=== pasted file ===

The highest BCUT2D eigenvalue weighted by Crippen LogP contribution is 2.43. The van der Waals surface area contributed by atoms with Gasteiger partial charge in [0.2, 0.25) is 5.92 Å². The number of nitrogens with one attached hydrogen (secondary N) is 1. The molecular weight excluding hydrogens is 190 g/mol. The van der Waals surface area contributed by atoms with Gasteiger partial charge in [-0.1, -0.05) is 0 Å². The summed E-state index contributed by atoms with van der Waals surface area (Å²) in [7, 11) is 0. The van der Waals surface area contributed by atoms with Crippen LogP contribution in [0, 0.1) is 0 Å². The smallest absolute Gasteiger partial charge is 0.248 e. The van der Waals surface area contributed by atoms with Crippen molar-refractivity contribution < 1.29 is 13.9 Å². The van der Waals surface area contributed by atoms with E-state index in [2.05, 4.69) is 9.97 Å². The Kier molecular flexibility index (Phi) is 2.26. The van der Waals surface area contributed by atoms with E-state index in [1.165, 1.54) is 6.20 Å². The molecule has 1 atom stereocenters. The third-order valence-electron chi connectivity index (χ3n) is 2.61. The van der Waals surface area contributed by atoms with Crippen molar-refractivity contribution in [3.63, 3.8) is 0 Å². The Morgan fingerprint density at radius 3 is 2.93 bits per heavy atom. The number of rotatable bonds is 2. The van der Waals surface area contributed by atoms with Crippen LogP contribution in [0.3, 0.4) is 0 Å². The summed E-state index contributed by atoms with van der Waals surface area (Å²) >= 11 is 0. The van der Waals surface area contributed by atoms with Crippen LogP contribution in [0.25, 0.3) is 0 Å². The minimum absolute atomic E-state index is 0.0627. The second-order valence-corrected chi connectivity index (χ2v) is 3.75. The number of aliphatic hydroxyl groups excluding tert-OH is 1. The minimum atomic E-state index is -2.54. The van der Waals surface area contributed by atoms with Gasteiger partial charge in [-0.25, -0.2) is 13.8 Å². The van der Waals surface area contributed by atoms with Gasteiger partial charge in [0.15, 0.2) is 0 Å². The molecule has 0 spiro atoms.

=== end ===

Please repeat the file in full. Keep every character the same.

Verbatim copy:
The highest BCUT2D eigenvalue weighted by Crippen LogP contribution is 2.43. The van der Waals surface area contributed by atoms with Gasteiger partial charge in [0.2, 0.25) is 5.92 Å². The number of nitrogens with one attached hydrogen (secondary N) is 1. The molecular weight excluding hydrogens is 190 g/mol. The van der Waals surface area contributed by atoms with Gasteiger partial charge in [-0.1, -0.05) is 0 Å². The summed E-state index contributed by atoms with van der Waals surface area (Å²) in [7, 11) is 0. The van der Waals surface area contributed by atoms with Crippen LogP contribution in [0, 0.1) is 0 Å². The smallest absolute Gasteiger partial charge is 0.248 e. The van der Waals surface area contributed by atoms with Crippen molar-refractivity contribution < 1.29 is 13.9 Å². The van der Waals surface area contributed by atoms with E-state index in [2.05, 4.69) is 9.97 Å². The Kier molecular flexibility index (Phi) is 2.26. The van der Waals surface area contributed by atoms with E-state index in [1.165, 1.54) is 6.20 Å². The molecule has 1 atom stereocenters. The third-order valence-electron chi connectivity index (χ3n) is 2.61. The van der Waals surface area contributed by atoms with Crippen molar-refractivity contribution in [3.63, 3.8) is 0 Å². The Morgan fingerprint density at radius 3 is 2.93 bits per heavy atom. The number of rotatable bonds is 2. The van der Waals surface area contributed by atoms with Crippen LogP contribution in [0.3, 0.4) is 0 Å². The summed E-state index contributed by atoms with van der Waals surface area (Å²) >= 11 is 0. The van der Waals surface area contributed by atoms with Crippen LogP contribution in [0.25, 0.3) is 0 Å². The minimum absolute atomic E-state index is 0.0627. The second-order valence-corrected chi connectivity index (χ2v) is 3.75. The number of aliphatic hydroxyl groups excluding tert-OH is 1. The minimum atomic E-state index is -2.54. The van der Waals surface area contributed by atoms with Gasteiger partial charge in [-0.25, -0.2) is 13.8 Å². The van der Waals surface area contributed by atoms with Gasteiger partial charge in [0.15, 0.2) is 0 Å². The molecule has 0 spiro atoms.